The key to deficit management is to keep the deficit as a small percentage of GDP. When the Bush tax cuts were instituted, the federal deficit as a percentage of GDP was in steady decline until the 2008 financial collapse. In 2004, it was negative 3.5% and by 2007, it was a mere -1.2%. While there was obvious deficit spending during the Bush Administration, the rate was decreasing because the economy was growing. There are three explanations for these decreasing percentages- decreased spending (which the Democrats point out was not the case under Bush), increased revenue (which would defeat their line that increasing taxes is the only means to close the budget deficit) or the economy was actually growing under Bush (something they will never admit). Regardless, those gains under Bush were blown out of the water as a result of the recession and Obama’s response- deficit spending on steroids- has only made anything Bush did look like small potatoes.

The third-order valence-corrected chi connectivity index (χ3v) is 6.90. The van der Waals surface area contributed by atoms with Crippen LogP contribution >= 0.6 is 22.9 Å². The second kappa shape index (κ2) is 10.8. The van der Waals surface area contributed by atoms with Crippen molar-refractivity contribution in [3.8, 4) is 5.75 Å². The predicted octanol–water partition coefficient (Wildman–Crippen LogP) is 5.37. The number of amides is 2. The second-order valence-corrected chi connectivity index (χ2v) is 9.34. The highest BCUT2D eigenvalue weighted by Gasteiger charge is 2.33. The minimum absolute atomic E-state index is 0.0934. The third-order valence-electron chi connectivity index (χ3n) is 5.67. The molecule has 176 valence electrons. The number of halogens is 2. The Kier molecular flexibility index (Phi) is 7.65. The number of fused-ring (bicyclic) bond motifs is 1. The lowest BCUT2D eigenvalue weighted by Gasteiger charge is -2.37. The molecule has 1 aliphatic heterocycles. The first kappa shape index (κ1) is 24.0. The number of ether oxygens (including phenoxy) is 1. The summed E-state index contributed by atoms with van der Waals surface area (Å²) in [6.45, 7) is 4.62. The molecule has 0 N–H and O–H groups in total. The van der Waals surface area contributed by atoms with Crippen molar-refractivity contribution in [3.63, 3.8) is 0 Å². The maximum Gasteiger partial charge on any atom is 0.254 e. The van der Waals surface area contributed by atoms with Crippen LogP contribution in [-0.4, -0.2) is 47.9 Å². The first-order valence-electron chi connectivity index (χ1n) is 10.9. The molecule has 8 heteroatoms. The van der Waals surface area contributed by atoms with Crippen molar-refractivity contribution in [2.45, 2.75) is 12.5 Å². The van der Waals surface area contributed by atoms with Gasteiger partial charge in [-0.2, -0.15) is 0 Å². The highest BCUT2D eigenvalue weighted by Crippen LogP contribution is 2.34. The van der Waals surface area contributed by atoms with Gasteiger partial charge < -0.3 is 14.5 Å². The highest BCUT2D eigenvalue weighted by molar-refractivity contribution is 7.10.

And speaking of mischaracterizations, Obama and company are very proud of the fact that there has been job growth in the private sector for over 40 months now. It is true that under Obama, more than 4 million jobs have been “created.” But, that is only half the truth. The first part of the remainder of the truth is that after the 2003 Bush tax cuts went into effect, the economy added about 7 million jobs from 2004-2008 before the most recent recession hit. This is almost double the number of jobs Obama can lay claim to in a similar time frame. The second half of the truth is that the jobs added under Bush were substantially higher paying jobs than those created under Obama. This is revealed in the fact that under Obama, when home values are controlled for, the average median income of a family of four under Obama has decreased by $3,500 per household. This is attributable to stagnant wages, increased health care costs, inflation, the doubling of gas prices under Obama and the fact that when the unemployed do have the good fortune to find a job, they pay substantially less than the job they lost. It also explains why the average workweek under Bush was 36.4 hours compared to 34.2 hours under Obama- more people are working two part time jobs to earn less than they did with one full time job.